When computers first began to be sold to small businesses, part of the sales pitch was that they would lead to the creation of the paperless office, saving space and making admin tasks much easier. Of course, that didn’t happen, and while computers are certainly useful there are many good arguments for continuing to use paper. It’s a mistake to think that a business can be run without paper. What matters is having a good grasp of what’s most appropriate for each time of document.
Advantages of paper
Although more and more forms are now available in electronic versions, many still are not and others have to be printed out before they can be filled in, so every business needs some facility for storing paper records. When it comes to important contracts such as employee work agreements, it’s really the only option, as handwritten signatures still carry more weight than electronic ones. It’s also wise to keep paper copies of things like bank statements.
Paper documents can be much easier to go over with clients than files on a computer screen, and many business people still appreciate being given dossiers and info packs in paper form. Some organizations still take paper letters more seriously than email, and every business still receives paper communications and needs somewhere to store them.
Unlike digital files, paper files can’t be hacked and are not vulnerable to destruction by viruses. Although theft is a possibility, they are generally more secure. They also have the advantage of being able to be read directly; it’s not necessary to find different pieces of software to access different ones.
Advantages of digital
Well organized digital files are ideal for quick access and it’s easy to work with several at once without creating a mess. They can also be more easily adapted for people with disabilities, buy changing font type or size or by changing the background to green (for dyslexic readers) at the touch of a button, meaning it’s easy for all staff members to access them.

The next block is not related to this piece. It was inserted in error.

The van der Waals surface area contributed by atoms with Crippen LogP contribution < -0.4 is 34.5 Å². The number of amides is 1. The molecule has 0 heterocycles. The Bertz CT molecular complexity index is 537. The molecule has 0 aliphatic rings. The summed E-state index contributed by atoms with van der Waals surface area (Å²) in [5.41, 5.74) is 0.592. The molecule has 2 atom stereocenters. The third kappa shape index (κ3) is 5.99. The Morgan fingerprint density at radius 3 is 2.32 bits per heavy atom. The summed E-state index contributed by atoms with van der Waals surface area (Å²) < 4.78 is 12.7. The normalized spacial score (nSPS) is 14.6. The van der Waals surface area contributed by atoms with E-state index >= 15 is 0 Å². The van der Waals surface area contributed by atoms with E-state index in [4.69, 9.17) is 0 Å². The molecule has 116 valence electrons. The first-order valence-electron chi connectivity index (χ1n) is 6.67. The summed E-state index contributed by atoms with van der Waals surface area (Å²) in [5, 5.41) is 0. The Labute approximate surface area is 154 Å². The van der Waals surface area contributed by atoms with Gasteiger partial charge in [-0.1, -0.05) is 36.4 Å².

Unlike paper files, digital files are easy to copy. Regular back-ups can be made and stored in a fire safe, making it easier to recover if something goes wrong.
Combining paper and digital
With these factors in mind, it’s clear that most businesses can benefit from keeping some of their files in a digital format and some on paper, but how can a system like this be managed efficiently? One answer is to look to another digital option—mapping paper document storage. This means that if several different storage areas are in use, such as filing cabinets for general records and bankers’ boxes for documents that need to be stored securely, it only takes a moment to check where a particular document can be found. This also makes it easy to check if a document is filed on paper somewhere or hidden in the computer system, so it’s especially useful as back-up when files are being updated.
A modern business needs to be ready for all eventualities and equipped to deal with all the different materials that come its way.